A leader’s true caliber is thus measured by the consideration and tolerance they have for others. Though every child can’t climb the steps of leadership, at least those with characteristics of leadership should be guided to become good leaders. Teachers should clearly have a wider understanding of those traits that function as qualities of a good leader. The well-established qualities of a leader or the distinguishing characteristics of leadership are: A leader should:

  • Possess a versatile personality by which she/he can inspire others and has taken the position to look after the welfare of others with genuine consideration.
  • Be courageous and should strongly represent the group during problem, adversities, and fills courage at all difficult times.
  • Try to understand the psychology of the group so that the behaviours of the group members are appropriately controlled and directed by sympathetically and carefully dominating over the minds of others.
  • Present themselves as a model before others, projecting before others good ideas so that they identify them, gets influenced by them and tries to emulate them.
  • Try to be familiar with everyone and treat himself as a member of the group that she/he represents.
  • Be a dedicated representative of the group, carefully watching for the interests and needs of the members of the group, and work to meet their requirements.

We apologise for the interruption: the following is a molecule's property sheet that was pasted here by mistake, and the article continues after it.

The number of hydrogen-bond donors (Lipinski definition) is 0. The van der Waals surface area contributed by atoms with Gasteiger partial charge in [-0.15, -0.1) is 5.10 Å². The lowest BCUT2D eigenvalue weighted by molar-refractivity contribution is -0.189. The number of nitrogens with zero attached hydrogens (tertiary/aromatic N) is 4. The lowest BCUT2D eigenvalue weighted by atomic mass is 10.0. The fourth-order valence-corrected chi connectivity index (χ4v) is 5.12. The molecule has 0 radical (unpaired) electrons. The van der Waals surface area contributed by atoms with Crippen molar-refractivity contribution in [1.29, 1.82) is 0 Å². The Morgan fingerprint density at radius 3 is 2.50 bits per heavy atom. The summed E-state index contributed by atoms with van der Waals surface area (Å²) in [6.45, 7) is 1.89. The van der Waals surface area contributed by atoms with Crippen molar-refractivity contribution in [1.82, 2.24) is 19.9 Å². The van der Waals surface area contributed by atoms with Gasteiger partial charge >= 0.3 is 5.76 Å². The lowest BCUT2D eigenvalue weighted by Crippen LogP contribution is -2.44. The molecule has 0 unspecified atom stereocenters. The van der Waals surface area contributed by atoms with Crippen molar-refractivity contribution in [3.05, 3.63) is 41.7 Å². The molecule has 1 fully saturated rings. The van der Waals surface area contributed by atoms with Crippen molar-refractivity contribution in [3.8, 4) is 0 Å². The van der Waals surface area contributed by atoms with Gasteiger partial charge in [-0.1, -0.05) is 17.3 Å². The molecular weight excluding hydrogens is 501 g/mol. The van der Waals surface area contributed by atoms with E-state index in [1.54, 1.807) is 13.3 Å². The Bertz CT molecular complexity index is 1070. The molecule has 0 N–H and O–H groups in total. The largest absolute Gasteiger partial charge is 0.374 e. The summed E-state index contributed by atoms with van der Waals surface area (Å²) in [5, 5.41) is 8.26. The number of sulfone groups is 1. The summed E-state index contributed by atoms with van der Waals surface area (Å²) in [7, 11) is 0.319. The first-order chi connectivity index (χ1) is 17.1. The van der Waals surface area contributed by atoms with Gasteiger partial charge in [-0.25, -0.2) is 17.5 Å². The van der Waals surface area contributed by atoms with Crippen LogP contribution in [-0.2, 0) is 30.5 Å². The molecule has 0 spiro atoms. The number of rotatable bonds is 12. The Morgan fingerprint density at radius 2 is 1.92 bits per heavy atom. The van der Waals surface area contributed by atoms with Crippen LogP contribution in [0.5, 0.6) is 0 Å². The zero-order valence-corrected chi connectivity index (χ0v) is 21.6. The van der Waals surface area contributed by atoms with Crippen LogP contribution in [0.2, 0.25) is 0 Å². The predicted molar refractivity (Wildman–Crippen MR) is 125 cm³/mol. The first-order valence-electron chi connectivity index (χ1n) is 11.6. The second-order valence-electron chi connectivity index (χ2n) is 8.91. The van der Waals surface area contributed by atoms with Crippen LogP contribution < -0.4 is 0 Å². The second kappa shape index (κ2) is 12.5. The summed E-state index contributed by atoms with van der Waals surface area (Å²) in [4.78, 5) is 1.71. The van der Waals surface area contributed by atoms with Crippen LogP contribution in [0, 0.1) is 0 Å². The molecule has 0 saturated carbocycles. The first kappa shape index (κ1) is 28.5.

• Have the ability to exhibit tolerance without getting irritated or emotionally withdrawn by the troublesome behaviours of the group members.
  • Command prestige forms others in the group by trying to do satisfying things at the times of need and thus earn their appreciation. The capacity of the leaders to lead the group by responding to their needs earns their respect.
  • Be intelligent, plan, guide and direct all the activities of the group and thus project the width of their responsibility.
  • Be tactful, conscious and by wise democratic actions that keep the group members united and the group together about their individual and social responsibility and work with a true desire to fulfil them.
  • Act as a mediator with tools of justice ever kept ready for implementation and solve all naturally arising social tensions that can occasionally crop up and thus maintain a harmonious social relationship.